In its motion for a permanent injunction, Motorola argued that the size of the damages awarded by the jury, which was the total amount Motorola requested, implies that the jury found Hytera had used all 21 trade secrets in its DMR product. Hytera argued that the jury’s verdict doesn’t necessarily show that but instead could show that it determined Hytera infringed just one secret for a longer time and thus, the jury awarded it profits from all of those years.

“The only permissible reading of the general verdict is that the jury found Hytera had misappropriated one of three trade secrets that would have taken nine years to develop,” Hytera’s filing said. “Beyond this, the jury did not identify, and the court cannot determine, which trade secrets formed the basis for the damages award.

“Because the verdict is not specific, the court cannot grant an injunction covering all 21 supposed trade secrets,” the filing said. “The court would need to make findings that each one of the 21 claimed trade secrets is, in fact, a valid trade secret that it has been misappropriated and used in Hytera’s accused products. Motorola, which bears the burden of establishing its entitlement to the injunction that it seeks does not ask this court to make these findings now. Nor does Motorola provide support for these findings. It would be too late for Motorola to try to meet this burden in its reply.”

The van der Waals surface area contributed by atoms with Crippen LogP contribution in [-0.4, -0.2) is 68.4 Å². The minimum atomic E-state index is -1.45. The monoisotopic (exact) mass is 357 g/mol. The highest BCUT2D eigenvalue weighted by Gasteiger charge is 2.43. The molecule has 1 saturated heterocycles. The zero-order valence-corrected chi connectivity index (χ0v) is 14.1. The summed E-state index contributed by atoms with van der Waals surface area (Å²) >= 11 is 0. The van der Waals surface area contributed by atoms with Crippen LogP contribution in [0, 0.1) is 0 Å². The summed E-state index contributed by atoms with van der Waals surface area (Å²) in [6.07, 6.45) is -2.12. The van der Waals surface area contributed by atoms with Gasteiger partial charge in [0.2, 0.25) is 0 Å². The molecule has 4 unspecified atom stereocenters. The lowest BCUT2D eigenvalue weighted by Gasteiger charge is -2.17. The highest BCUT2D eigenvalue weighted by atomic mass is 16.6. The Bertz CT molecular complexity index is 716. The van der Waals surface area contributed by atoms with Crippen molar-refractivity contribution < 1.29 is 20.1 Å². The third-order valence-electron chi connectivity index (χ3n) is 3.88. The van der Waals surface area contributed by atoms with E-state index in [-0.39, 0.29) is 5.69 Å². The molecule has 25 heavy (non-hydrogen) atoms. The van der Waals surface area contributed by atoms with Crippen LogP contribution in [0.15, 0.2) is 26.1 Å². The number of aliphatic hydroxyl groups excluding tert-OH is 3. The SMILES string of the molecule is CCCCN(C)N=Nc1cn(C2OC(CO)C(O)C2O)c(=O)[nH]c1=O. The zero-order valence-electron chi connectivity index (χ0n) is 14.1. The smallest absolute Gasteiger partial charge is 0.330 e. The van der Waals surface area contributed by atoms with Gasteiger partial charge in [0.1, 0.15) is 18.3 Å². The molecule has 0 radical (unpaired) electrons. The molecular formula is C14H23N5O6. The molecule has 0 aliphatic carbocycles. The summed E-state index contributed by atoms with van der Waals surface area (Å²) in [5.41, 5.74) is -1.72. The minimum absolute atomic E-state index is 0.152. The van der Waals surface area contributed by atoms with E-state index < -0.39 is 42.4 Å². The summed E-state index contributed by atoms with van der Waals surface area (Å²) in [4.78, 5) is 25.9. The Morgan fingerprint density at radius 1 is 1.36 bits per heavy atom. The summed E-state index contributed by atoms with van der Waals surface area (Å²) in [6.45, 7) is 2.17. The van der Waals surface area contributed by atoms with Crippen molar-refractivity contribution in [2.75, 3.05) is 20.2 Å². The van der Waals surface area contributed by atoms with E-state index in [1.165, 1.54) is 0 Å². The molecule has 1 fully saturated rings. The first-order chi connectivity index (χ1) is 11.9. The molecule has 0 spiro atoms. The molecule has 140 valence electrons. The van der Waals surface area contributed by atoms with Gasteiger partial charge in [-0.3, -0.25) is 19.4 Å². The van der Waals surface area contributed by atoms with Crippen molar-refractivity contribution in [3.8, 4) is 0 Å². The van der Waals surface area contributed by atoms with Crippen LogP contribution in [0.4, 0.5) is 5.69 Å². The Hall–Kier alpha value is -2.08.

Additionally, Hytera argued that the permanent injunction is not appropriate because Motorola has not shown that it will suffer irreparable harm if Hytera continues to sell and distribute the products. First, Hytera argued that the harms caused to Motorola, such as loss of sales and market share, are irreparable because they can be remedied through monetary damages, which the jury did.